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Two-Finger Test: The Indian Supreme Court’s Important Reiteration of Ban

“This court has time and again deprecated the use of two finger test in cases alleging rape and sexual assault. The so-called test has no scientific basis. It instead re-victimizes and re-traumatizes women.”

On October 31, 2022, the Supreme Court of India (SC) reiterated its opposition to the use of the ‘two-finger test’ in rape and sexual assault cases. The bench also directed the Union and state governments to make efforts to remove mentions of the test from the medical curriculum and stated that the doctors found to be conducting the test will be held guilty of misconduct.

The SC declared the two-finger test (also known as the ‘virginity test’ or ‘per vaginum’ test) unconstitutional in 2013. It had then stated that the test “violates the right of rape survivors to privacy, physical and mental integrity and dignity.” 

What is the ‘two-finger’ test?

The unscientific and traumatizing two-finger test is still being used as part of the medical examination in a number of South Asian countries. This test involves a medical practitioner inserting two fingers into the vagina of a rape survivor in an attempt to determine if the hymen is broken, as well as to “test the laxity of the vagina”. The test is often used to declare rape survivors as “habituated to sex”. The medical evidence of past intercourse is used to cast doubt on the rape allegation, either to suggest a survivor lied about the rape, to imply that the rape wasn’t harmful, or to suggest the moral impropriety of the survivor and therefore her lack of entitlement to justice.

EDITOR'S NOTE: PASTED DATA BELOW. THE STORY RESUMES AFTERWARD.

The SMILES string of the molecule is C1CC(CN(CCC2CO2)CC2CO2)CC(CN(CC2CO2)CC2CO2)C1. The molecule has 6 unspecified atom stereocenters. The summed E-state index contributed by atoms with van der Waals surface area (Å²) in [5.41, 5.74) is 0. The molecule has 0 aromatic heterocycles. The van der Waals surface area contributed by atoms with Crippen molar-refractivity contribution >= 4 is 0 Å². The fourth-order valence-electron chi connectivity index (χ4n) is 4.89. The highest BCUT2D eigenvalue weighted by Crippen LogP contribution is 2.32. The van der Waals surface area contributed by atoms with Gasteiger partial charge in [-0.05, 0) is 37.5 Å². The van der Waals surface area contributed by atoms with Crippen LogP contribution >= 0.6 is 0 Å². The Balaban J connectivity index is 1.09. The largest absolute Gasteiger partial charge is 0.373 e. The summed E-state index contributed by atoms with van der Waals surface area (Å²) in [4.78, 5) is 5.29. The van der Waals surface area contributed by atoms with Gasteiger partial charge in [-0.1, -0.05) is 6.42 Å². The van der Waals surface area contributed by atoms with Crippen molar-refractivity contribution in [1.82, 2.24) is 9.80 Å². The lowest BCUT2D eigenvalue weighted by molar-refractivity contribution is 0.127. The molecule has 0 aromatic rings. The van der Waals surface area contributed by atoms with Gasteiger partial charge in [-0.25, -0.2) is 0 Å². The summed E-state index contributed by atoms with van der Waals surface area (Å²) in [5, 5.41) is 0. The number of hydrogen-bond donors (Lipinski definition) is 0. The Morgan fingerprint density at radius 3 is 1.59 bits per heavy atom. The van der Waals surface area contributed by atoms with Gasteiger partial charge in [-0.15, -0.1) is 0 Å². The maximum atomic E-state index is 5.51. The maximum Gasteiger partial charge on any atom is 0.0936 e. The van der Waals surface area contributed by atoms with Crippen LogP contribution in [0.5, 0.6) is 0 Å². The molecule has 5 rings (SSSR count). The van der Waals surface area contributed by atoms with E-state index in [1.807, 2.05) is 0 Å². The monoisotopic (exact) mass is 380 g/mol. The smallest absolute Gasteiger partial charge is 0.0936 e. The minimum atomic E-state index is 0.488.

In March 2014, India’s Ministry of Health issued Guidelines for the care of survivors/victims of sexual violence. The Guidelines specifically state that ‘Per-Vaginum examination commonly referred to by laypersons as ‘two-finger test’, must not be conducted for establishing rape/sexual violence and the size of the vaginal introitus has no bearing on a case of sexual violence. Per vaginum examination can be done only in adult women when medically indicated.’ 

However, the Guidelines have not been universally adopted across India, nor have they been enforced, and any breaches are not underpinned by legal sanctions. 

The recent ruling has come in response to the continued reliance on the test in the country, including in the case before the SC of its use by a medical board on a 16-year-old survivor of rape even while she was battling severe burn injuries. The rapist had set her on fire after the assault in an attempt to murder her. The SC reversed the man’s acquittal by the Jharkhand High Court and expressed disgust at the test being conducted.

Equality Now has long advocated for a complete ban on ‘virginity tests’. Jacqui Hunt, Global Lead – End Sexual Violence, says, “Every day, survivors are silenced, threatened, and intimidated. They face discrimination and inaction from the police and other legal authorities and are often coerced into settling or compromising their cases even though this is not permitted under Indian law. Having to undergo a humiliating and irrelevant test only serves to discriminate against them further and makes it even more unlikely they will receive justice for rape.” A 2020 report by Equality Now and Swabhiman Society outlined how Dalit women face additional discrimination from medical professionals. 

A victim’s sexual history is immaterial

The recent ruling is significant because it holds that any person found conducting a two-finger test on a victim in rape or penetrative sexual assault cases will be guilty of misconduct. This starts to address the impunity of medical professionals who continue with this practice.

The ruling was also important in underscoring that “the two-finger test is based on the incorrect assumption that a sexually active woman cannot be raped…a woman’s sexual history is wholly immaterial while adjudicating whether the accused raped her.” It begins to send a signal that the common persistent attacks on survivors’ character during trials, especially based on their sexual or relationship history, will no longer be tolerated. 

“While this is a welcome judgment from the SC, the Indian government must now act properly and definitively to institutionalize the SC’s findings to ensure that irrelevant two-finger tests are no longer used and that any medical professional found to have conducted such tests is formally held to account,” adds Jacqui Hunt. 

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